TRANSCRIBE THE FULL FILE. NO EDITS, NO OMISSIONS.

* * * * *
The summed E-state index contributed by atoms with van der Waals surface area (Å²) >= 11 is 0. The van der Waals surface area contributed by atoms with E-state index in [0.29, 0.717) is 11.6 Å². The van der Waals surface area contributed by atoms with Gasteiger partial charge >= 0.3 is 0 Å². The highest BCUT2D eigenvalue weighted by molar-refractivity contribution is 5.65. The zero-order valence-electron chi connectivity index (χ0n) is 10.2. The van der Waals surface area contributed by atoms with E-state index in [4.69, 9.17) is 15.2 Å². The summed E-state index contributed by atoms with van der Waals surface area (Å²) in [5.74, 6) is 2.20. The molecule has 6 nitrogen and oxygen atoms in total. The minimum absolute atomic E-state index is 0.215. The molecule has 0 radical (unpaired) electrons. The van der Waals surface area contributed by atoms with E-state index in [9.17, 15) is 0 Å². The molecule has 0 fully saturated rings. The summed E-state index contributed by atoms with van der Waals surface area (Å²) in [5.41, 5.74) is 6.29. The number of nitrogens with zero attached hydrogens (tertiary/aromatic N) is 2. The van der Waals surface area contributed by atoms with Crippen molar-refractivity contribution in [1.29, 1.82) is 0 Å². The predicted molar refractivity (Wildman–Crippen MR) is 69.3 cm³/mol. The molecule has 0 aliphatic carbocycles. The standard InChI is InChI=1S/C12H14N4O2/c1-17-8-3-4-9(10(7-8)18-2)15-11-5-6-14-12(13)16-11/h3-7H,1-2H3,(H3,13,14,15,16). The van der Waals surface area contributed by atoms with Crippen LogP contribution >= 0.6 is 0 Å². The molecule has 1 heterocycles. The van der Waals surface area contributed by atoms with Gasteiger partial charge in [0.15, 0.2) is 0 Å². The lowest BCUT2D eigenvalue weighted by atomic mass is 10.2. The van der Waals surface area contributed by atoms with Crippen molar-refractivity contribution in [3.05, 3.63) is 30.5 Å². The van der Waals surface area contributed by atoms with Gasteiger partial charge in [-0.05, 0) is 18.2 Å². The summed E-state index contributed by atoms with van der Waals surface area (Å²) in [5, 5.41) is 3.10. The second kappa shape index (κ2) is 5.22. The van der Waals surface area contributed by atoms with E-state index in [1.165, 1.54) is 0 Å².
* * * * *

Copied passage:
The summed E-state index contributed by atoms with van der Waals surface area (Å²) >= 11 is 0. The van der Waals surface area contributed by atoms with E-state index in [0.29, 0.717) is 11.6 Å². The van der Waals surface area contributed by atoms with Gasteiger partial charge >= 0.3 is 0 Å². The highest BCUT2D eigenvalue weighted by molar-refractivity contribution is 5.65. The zero-order valence-electron chi connectivity index (χ0n) is 10.2. The van der Waals surface area contributed by atoms with E-state index in [4.69, 9.17) is 15.2 Å². The summed E-state index contributed by atoms with van der Waals surface area (Å²) in [5.74, 6) is 2.20. The molecule has 6 nitrogen and oxygen atoms in total. The minimum absolute atomic E-state index is 0.215. The molecule has 0 radical (unpaired) electrons. The van der Waals surface area contributed by atoms with E-state index in [9.17, 15) is 0 Å². The molecule has 0 fully saturated rings. The summed E-state index contributed by atoms with van der Waals surface area (Å²) in [5.41, 5.74) is 6.29. The number of nitrogens with zero attached hydrogens (tertiary/aromatic N) is 2. The van der Waals surface area contributed by atoms with Crippen molar-refractivity contribution in [1.29, 1.82) is 0 Å². The predicted molar refractivity (Wildman–Crippen MR) is 69.3 cm³/mol. The molecule has 0 aliphatic carbocycles. The standard InChI is InChI=1S/C12H14N4O2/c1-17-8-3-4-9(10(7-8)18-2)15-11-5-6-14-12(13)16-11/h3-7H,1-2H3,(H3,13,14,15,16). The van der Waals surface area contributed by atoms with Crippen LogP contribution >= 0.6 is 0 Å². The molecule has 1 heterocycles. The van der Waals surface area contributed by atoms with Gasteiger partial charge in [0.15, 0.2) is 0 Å². The lowest BCUT2D eigenvalue weighted by atomic mass is 10.2. The van der Waals surface area contributed by atoms with Crippen molar-refractivity contribution in [3.05, 3.63) is 30.5 Å². The van der Waals surface area contributed by atoms with Gasteiger partial charge in [-0.05, 0) is 18.2 Å². The summed E-state index contributed by atoms with van der Waals surface area (Å²) in [5, 5.41) is 3.10. The second kappa shape index (κ2) is 5.22. The van der Waals surface area contributed by atoms with E-state index in [1.165, 1.54) is 0 Å².